The overall excellent quality of the DT 770 Pro, as well as the number of options provided by Beyerdynamic make these headphones one of the best and practically a legend in their class.

The closed-back design, amazing driver speed, great bass and treble performance, the insane noise cancellation and the comfort the DT 770 Pro provides make them an awesome choice for any drummer, with a taste of old-school craftsmanship and amazing sound.


  • Great balanced sound
  • Very comfortable even when using over long periods of time
  • Awesome noise isolation


  • Big and bulky
  • Non-replaceable cable
  • Not suitable for mobile use

Vic Firth VF SIH1 – For those who likes superb noise cancellation

Vic Firth Stereo Isolation Headphones developed with Rod Morgenstein were definitely built for comfort and noise reduction in mind, so your ears are well protected from harm. Excessive noise level can result in traumatic and lasting effects such as hearing fatigue, tinnitus and even permanent hearing loss.

But do not fear, the Stereo Isolation Headphones are here to protect you and they come at quite a cool price too. Although affordable, the Stereo Isolation Headphones low price does not compromise on their user’s comfort or sound whatsoever. And that is to be expected from the leading manufacturer of isolating headphones “ Vic Firth.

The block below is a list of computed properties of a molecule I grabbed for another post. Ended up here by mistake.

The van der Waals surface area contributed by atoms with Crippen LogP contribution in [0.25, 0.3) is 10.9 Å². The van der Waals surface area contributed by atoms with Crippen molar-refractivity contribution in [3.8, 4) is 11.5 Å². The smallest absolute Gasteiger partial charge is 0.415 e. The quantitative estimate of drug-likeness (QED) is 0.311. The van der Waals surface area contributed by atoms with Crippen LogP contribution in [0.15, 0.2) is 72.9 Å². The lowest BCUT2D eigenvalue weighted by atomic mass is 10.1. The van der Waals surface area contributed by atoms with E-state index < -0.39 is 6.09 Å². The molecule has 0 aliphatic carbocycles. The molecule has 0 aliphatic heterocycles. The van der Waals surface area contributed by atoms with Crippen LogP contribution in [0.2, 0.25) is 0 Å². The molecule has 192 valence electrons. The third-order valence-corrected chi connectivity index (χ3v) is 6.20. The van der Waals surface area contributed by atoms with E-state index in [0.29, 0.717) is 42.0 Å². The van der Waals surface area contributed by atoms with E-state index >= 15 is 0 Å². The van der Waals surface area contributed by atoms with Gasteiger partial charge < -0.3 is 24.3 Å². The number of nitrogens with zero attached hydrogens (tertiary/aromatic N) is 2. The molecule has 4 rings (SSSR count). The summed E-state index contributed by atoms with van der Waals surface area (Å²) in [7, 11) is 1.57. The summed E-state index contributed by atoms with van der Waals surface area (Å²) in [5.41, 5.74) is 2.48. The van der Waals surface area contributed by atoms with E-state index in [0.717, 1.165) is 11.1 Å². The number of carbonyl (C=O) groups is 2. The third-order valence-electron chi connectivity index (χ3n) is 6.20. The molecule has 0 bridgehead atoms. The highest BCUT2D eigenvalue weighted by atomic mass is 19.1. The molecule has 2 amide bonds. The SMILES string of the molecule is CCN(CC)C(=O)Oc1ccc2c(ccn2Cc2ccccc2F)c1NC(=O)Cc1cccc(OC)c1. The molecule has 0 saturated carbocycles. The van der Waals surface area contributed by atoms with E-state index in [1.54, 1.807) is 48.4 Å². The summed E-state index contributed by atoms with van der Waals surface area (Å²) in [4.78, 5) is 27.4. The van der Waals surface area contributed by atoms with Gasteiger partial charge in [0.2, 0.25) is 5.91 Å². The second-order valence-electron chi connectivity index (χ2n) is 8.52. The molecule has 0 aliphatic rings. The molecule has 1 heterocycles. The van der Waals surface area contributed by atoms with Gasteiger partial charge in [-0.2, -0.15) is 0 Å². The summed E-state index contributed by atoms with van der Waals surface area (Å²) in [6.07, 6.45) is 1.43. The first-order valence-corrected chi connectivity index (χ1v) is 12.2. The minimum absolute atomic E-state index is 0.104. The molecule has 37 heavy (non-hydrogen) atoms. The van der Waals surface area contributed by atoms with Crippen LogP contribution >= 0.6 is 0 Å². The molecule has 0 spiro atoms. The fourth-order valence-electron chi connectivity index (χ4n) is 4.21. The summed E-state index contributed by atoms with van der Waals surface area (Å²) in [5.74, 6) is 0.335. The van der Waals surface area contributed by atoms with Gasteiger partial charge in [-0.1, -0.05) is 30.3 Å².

These headphones are quite comfortable and fit pretty well when you put them over your head. Although the build might appear somewhat cheapish with all the plastic and the vinyl-covered headpiece, the Isolation Headphones are quite tough.

The rest of Vic Firth’s Stereo Isolation Headphones is even better and comes to a price of under 50 bucks.

The cord length on the Vic Firth Stereo Isolation Headphones is 2 meters long. This is somewhat less than the 3-meter cord length offered with the other notable mentions in our list but should normally suffice.

If all else fails, you can always get a cable extender for a few bucks or even make one for even less.

Sound Quality

The amazing sound isolation provided by these headphones is backed up by a sound which is great. The response is nicely flat with a wide dynamic range. The sound is not particularly loud, however, having in mind the Stereo Isolation Headphones were built with protection in mind this is to be expected…

And it is not an issue at all. Vic Firth’s Stereo Isolation headphones come with massive 50 mm drivers.

With a 32 Ohm impedance, you should get pretty amazing results from these headphones, even when using them with mobile devices and laptops.

Sound Isolation

The incredible noise cancellation of the Stereo Isolation Headphones takes care of it all. With an overall noise reduction of approximately 24 dB, there is no need for them to be loud. There is hardly a sound that can get through, so you can enjoy every detail of the music in your headphones.

From another point of view, you are unlikely to find better noise-cancelling headphones at this or lower price.


The Vic Firth VF SIH1 is without a doubt the best pair of headphones for drummers that $50 can buy. The sound is very decent and the noise cancellation is superb. So, if you are on a budget and need a pair of new headphones to use with your drums, the Vic Firth Stereo Isolation Headphones are the way to go.


  • Amazing noise cancellation
  • Very good sound
  • Low price


  • Cheap looking plastic
  • Can get sweaty
  • Headband it too tight

KAT Percussion KTUI26 – For those who likes a wide dynamic range